Totem and Taboo
The analogy unfolds in three parts, starting in the first essay where the resemblance between the two is related to the horror of incest that Freud identified in savages by analyzing totemic systems as laws of exogamy. The second essay interprets taboo as a manifestation of the ambivalence of emotions. Freud postulates the primal existence of emotional currents, distinguishes between savages and the rest of us based on the intensity of emotion, and provides the first in-depth investigation of this conception of emotion. The third essay, cutting across similarities and differences, offers, among other things, the first detailed investigation of narcissism (animism). But there is more to the analogy, which Freud develops at the end of the third essay and in the fourth. He establishes the existence of the concepts he examines, the dynamic that governs them, as well as their bearing on his own work, on the following hypotheses: the existence of a primitive horde whose father is omnipotent; the murder of the father by the group of brothers, leading to the growth of the totemic clan, and the conditions for this possibility of thought.
Totem and Taboo was the basis for Freud's work on group psychology. Like most of his work, it is more frequently reduced to a simple formula (the murder of the father by the horde) than studied or understood as a whole. The only valid criticism concerns the hypothesis of the phylogenetic transmission of precise memory traces. But the forms assumed by the primal horde and the totemic clan, as well as the foundational moment of rupture that they share, remain pertinent. The libidinal dynamics that constitute such groups were later elaborated in Group Psychology and the Analysis of the Ego (1921c), along with the status of the "poet" who invents the myth of origin.
See also: Act/action; Ambivalence; Animistic thought; Anthropology and psychoanalysis; Castration complex; Cultural transmission; Darwin, Darwinism and psychoanalysis; Ethics; Father complex; Gift; Group Psychology and the Analysis of the Ego; Heredity of acquired characters; Identification; Incest; Magical thinking; Myth of origins; Mythology and psychoanalysis; Oedipus complex; Omnipotence of thoughts; Organic repression; ; Phylogenesis; Phylogenetic Fantasy, A: Overview of the Transference Neuroses; Primitive; Primitive horde; Projection; Taboo; Thalassa: A Theory of Genitality; Totem/totemism; "Uncanny, The." Source Citation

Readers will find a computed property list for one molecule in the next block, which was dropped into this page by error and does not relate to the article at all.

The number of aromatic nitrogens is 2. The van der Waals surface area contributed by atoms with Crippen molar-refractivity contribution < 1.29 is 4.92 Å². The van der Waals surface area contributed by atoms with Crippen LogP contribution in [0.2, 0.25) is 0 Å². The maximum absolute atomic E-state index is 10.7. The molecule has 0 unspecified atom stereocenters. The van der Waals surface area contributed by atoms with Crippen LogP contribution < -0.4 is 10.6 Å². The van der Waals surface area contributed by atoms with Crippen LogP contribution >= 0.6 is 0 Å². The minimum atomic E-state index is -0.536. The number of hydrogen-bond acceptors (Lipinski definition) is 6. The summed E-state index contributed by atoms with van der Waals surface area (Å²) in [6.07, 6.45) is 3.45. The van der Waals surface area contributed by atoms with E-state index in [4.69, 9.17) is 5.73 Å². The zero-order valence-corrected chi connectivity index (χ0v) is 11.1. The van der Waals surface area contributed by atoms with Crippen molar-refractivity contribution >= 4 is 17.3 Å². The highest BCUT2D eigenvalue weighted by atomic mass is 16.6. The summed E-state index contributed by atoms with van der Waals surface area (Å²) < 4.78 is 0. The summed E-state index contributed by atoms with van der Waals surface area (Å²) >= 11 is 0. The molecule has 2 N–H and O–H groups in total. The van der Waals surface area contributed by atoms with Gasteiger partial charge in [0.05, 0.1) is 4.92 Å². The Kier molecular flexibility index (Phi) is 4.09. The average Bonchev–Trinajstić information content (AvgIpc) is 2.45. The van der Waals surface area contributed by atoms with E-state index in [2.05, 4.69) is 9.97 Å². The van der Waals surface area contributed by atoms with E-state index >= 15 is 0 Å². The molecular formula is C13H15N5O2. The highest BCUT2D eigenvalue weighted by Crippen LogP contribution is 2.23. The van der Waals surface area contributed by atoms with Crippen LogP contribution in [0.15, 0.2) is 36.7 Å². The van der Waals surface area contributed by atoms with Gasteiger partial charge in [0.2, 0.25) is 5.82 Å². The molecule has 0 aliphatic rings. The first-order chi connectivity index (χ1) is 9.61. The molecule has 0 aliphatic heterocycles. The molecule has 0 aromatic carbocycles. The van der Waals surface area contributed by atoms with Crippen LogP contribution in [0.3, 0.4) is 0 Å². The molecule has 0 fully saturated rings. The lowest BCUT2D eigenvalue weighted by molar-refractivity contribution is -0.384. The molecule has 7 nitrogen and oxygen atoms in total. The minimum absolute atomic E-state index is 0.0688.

* Freud, Sigmund (1912-13a), Totem und Tabu. EinigeÜbereinstimmungen im Seelenleben der Wilden und der Neurotiker, Leipzig-Vienna, Hugo Heller; GW, IX; appeared with the title "Über einigeÜbereinstimmungen im Seelenleben der Wilden und der Neurotiker" as a series of four essays in Imago; first essay: "Die Inzestscheu," I, 1, Vienna, 1912, 17-33; second essay: "Das Tabu und die Ambivalenz der Gefühlsregungen," I, 3, Vienna, 1912, 213-227, I, 4, 301-333; third essay: "Animismus, Magie und Allmacht der Gedanken," II, 1, Vienna, 1913, 1-21; fourth essay: "Die infantile Widerkehr des Totemismus," II, 4, Vienna, 1913, 357-408; Totem and taboo. SE, 13: 1-161.
- Freud, Sigmund. (1921c). Group psychology and the analysis of the ego. SE, 18: 65-143.
- Freud, Sigmund, and Ferenczi, Sandor. (1993-2000). The correspondence of Sigmund Freud and Sándor Ferenczi (Eds. Eva Brabant, Ernst Falzeder, and Patrizia Giampieri-Deutsch, Peter T. Hoffer, Trans.). Cambridge, MA: Belknap Press of Harvard University Press.
Totem and Taboo: Resemblances Between the Mental Lives of Savages and Neurotics was a book written by Sigmund Freud published in German as Totem und Tabu: Einige Übereinstimmungen im Seelenleben der Wilden und der Neurotiker in 1913. It was a collection of four essays which had been published in the journal Imago from 1912-1913 as an application of psychoanalysis to the fields of archeology, anthropology, and the study of religion. Of the four essays — "The Horror of Incest", "Taboo and Emotional Ambivalence", "Animism, Magic and the Omnipotence of Thoughts", and "The Return of Totemism in Childhood" — the last was the most unique and wide-ranging in its argument.
The Horror of Incest
The first and shortest of the four essays concerns totemism and creation of family structures and thus incest taboos. Freud uses examples mostly from the Aboriginal Australians peoples as gathered and discussed by anthropologist J.G. Frazer.